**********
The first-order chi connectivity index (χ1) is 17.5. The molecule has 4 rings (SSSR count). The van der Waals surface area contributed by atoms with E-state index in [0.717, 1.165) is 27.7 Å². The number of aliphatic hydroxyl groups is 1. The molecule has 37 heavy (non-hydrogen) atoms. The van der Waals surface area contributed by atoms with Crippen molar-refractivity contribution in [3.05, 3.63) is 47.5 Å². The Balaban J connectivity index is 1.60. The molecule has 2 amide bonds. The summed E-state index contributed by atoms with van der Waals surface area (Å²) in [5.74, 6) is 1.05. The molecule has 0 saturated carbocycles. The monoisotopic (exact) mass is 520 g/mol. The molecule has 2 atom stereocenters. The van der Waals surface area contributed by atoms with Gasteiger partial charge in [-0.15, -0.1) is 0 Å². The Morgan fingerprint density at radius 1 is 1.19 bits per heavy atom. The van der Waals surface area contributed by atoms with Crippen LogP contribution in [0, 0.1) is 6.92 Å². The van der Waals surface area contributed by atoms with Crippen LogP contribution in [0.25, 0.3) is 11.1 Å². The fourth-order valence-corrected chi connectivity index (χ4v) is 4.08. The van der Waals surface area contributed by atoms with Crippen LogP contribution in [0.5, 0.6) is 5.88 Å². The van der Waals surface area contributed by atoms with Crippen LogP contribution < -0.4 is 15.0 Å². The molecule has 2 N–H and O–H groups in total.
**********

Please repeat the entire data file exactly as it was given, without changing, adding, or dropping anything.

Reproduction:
The first-order chi connectivity index (χ1) is 17.5. The molecule has 4 rings (SSSR count). The van der Waals surface area contributed by atoms with E-state index in [0.717, 1.165) is 27.7 Å². The number of aliphatic hydroxyl groups is 1. The molecule has 37 heavy (non-hydrogen) atoms. The van der Waals surface area contributed by atoms with Crippen molar-refractivity contribution in [3.05, 3.63) is 47.5 Å². The Balaban J connectivity index is 1.60. The molecule has 2 amide bonds. The summed E-state index contributed by atoms with van der Waals surface area (Å²) in [5.74, 6) is 1.05. The molecule has 0 saturated carbocycles. The monoisotopic (exact) mass is 520 g/mol. The molecule has 2 atom stereocenters. The van der Waals surface area contributed by atoms with Gasteiger partial charge in [-0.15, -0.1) is 0 Å². The Morgan fingerprint density at radius 1 is 1.19 bits per heavy atom. The van der Waals surface area contributed by atoms with Crippen LogP contribution in [0, 0.1) is 6.92 Å². The van der Waals surface area contributed by atoms with Crippen LogP contribution in [0.25, 0.3) is 11.1 Å². The fourth-order valence-corrected chi connectivity index (χ4v) is 4.08. The van der Waals surface area contributed by atoms with Crippen LogP contribution in [0.5, 0.6) is 5.88 Å². The van der Waals surface area contributed by atoms with Crippen LogP contribution < -0.4 is 15.0 Å². The molecule has 2 N–H and O–H groups in total.